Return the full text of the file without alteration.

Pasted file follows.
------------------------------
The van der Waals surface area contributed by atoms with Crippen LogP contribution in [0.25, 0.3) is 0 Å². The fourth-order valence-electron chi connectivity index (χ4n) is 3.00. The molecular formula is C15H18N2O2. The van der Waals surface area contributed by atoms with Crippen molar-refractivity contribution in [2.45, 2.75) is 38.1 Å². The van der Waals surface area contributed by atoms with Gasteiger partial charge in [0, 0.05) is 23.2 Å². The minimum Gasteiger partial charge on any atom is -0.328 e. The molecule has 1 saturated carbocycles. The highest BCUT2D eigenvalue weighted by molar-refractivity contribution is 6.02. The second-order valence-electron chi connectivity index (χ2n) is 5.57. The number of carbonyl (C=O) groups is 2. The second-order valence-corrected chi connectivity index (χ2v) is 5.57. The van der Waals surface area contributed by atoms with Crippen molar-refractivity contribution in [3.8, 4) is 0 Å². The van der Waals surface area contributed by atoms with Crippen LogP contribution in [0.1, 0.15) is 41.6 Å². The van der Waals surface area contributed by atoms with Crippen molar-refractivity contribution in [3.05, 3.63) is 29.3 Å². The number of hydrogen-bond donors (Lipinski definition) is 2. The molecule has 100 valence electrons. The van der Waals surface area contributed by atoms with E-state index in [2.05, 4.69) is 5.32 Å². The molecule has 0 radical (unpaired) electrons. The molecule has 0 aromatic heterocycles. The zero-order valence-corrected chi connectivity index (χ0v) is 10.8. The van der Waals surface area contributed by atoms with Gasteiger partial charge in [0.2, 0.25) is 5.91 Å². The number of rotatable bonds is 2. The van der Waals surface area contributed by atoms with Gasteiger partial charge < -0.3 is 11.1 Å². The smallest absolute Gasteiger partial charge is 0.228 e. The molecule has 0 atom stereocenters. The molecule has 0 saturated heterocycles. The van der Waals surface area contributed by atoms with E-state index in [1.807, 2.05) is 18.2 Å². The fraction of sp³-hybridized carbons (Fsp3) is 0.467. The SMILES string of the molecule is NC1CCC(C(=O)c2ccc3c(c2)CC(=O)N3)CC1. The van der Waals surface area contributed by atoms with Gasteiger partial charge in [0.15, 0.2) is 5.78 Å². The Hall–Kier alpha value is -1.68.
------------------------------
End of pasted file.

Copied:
The van der Waals surface area contributed by atoms with Crippen LogP contribution in [0.25, 0.3) is 0 Å². The fourth-order valence-electron chi connectivity index (χ4n) is 3.00. The molecular formula is C15H18N2O2. The van der Waals surface area contributed by atoms with Crippen molar-refractivity contribution in [2.45, 2.75) is 38.1 Å². The van der Waals surface area contributed by atoms with Gasteiger partial charge in [0, 0.05) is 23.2 Å². The minimum Gasteiger partial charge on any atom is -0.328 e. The molecule has 1 saturated carbocycles. The highest BCUT2D eigenvalue weighted by molar-refractivity contribution is 6.02. The second-order valence-electron chi connectivity index (χ2n) is 5.57. The number of carbonyl (C=O) groups is 2. The second-order valence-corrected chi connectivity index (χ2v) is 5.57. The van der Waals surface area contributed by atoms with Crippen molar-refractivity contribution in [3.8, 4) is 0 Å². The van der Waals surface area contributed by atoms with Crippen LogP contribution in [0.1, 0.15) is 41.6 Å². The van der Waals surface area contributed by atoms with Crippen molar-refractivity contribution in [3.05, 3.63) is 29.3 Å². The number of hydrogen-bond donors (Lipinski definition) is 2. The molecule has 100 valence electrons. The van der Waals surface area contributed by atoms with E-state index in [2.05, 4.69) is 5.32 Å². The molecule has 0 radical (unpaired) electrons. The molecule has 0 aromatic heterocycles. The zero-order valence-corrected chi connectivity index (χ0v) is 10.8. The van der Waals surface area contributed by atoms with Gasteiger partial charge in [0.2, 0.25) is 5.91 Å². The number of rotatable bonds is 2. The van der Waals surface area contributed by atoms with Gasteiger partial charge < -0.3 is 11.1 Å². The smallest absolute Gasteiger partial charge is 0.228 e. The molecule has 0 atom stereocenters. The molecule has 0 saturated heterocycles. The van der Waals surface area contributed by atoms with E-state index in [1.807, 2.05) is 18.2 Å². The fraction of sp³-hybridized carbons (Fsp3) is 0.467. The SMILES string of the molecule is NC1CCC(C(=O)c2ccc3c(c2)CC(=O)N3)CC1. The van der Waals surface area contributed by atoms with Gasteiger partial charge in [0.15, 0.2) is 5.78 Å². The Hall–Kier alpha value is -1.68.